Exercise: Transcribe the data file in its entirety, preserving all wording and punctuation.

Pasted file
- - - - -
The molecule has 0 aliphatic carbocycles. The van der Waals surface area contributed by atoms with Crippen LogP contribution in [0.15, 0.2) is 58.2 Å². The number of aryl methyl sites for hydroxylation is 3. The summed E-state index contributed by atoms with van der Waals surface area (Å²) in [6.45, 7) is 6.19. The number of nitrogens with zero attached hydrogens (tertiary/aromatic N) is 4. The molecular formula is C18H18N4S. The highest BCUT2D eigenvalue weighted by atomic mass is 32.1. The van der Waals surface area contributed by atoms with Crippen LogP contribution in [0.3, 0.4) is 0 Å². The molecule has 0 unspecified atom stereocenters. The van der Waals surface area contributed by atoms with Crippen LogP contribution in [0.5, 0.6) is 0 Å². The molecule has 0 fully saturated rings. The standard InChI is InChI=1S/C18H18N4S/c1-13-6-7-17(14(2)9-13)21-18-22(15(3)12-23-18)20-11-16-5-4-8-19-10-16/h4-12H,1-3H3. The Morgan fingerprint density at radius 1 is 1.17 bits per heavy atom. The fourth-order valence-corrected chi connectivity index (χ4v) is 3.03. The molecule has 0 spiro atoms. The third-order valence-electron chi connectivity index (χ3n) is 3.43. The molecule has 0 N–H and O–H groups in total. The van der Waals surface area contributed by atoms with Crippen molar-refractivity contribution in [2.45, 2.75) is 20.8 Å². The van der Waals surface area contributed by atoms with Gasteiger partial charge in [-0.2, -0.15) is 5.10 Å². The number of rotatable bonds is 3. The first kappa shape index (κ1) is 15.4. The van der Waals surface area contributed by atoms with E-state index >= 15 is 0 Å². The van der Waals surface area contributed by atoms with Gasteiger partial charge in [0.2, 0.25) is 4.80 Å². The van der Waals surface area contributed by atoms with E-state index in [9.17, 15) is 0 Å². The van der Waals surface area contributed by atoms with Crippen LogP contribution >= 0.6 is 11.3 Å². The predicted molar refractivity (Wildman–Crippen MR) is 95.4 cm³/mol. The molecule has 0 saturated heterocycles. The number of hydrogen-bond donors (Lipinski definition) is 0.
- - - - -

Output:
The molecule has 0 aliphatic carbocycles. The van der Waals surface area contributed by atoms with Crippen LogP contribution in [0.15, 0.2) is 58.2 Å². The number of aryl methyl sites for hydroxylation is 3. The summed E-state index contributed by atoms with van der Waals surface area (Å²) in [6.45, 7) is 6.19. The number of nitrogens with zero attached hydrogens (tertiary/aromatic N) is 4. The molecular formula is C18H18N4S. The highest BCUT2D eigenvalue weighted by atomic mass is 32.1. The van der Waals surface area contributed by atoms with Crippen LogP contribution in [0.3, 0.4) is 0 Å². The molecule has 0 unspecified atom stereocenters. The van der Waals surface area contributed by atoms with Crippen LogP contribution in [0.5, 0.6) is 0 Å². The molecule has 0 fully saturated rings. The standard InChI is InChI=1S/C18H18N4S/c1-13-6-7-17(14(2)9-13)21-18-22(15(3)12-23-18)20-11-16-5-4-8-19-10-16/h4-12H,1-3H3. The Morgan fingerprint density at radius 1 is 1.17 bits per heavy atom. The fourth-order valence-corrected chi connectivity index (χ4v) is 3.03. The molecule has 0 spiro atoms. The third-order valence-electron chi connectivity index (χ3n) is 3.43. The molecule has 0 N–H and O–H groups in total. The van der Waals surface area contributed by atoms with Crippen molar-refractivity contribution in [2.45, 2.75) is 20.8 Å². The van der Waals surface area contributed by atoms with Gasteiger partial charge in [-0.2, -0.15) is 5.10 Å². The number of rotatable bonds is 3. The first kappa shape index (κ1) is 15.4. The van der Waals surface area contributed by atoms with E-state index >= 15 is 0 Å². The van der Waals surface area contributed by atoms with Gasteiger partial charge in [0.2, 0.25) is 4.80 Å². The van der Waals surface area contributed by atoms with E-state index in [9.17, 15) is 0 Å². The van der Waals surface area contributed by atoms with Crippen LogP contribution >= 0.6 is 11.3 Å². The predicted molar refractivity (Wildman–Crippen MR) is 95.4 cm³/mol. The molecule has 0 saturated heterocycles. The number of hydrogen-bond donors (Lipinski definition) is 0.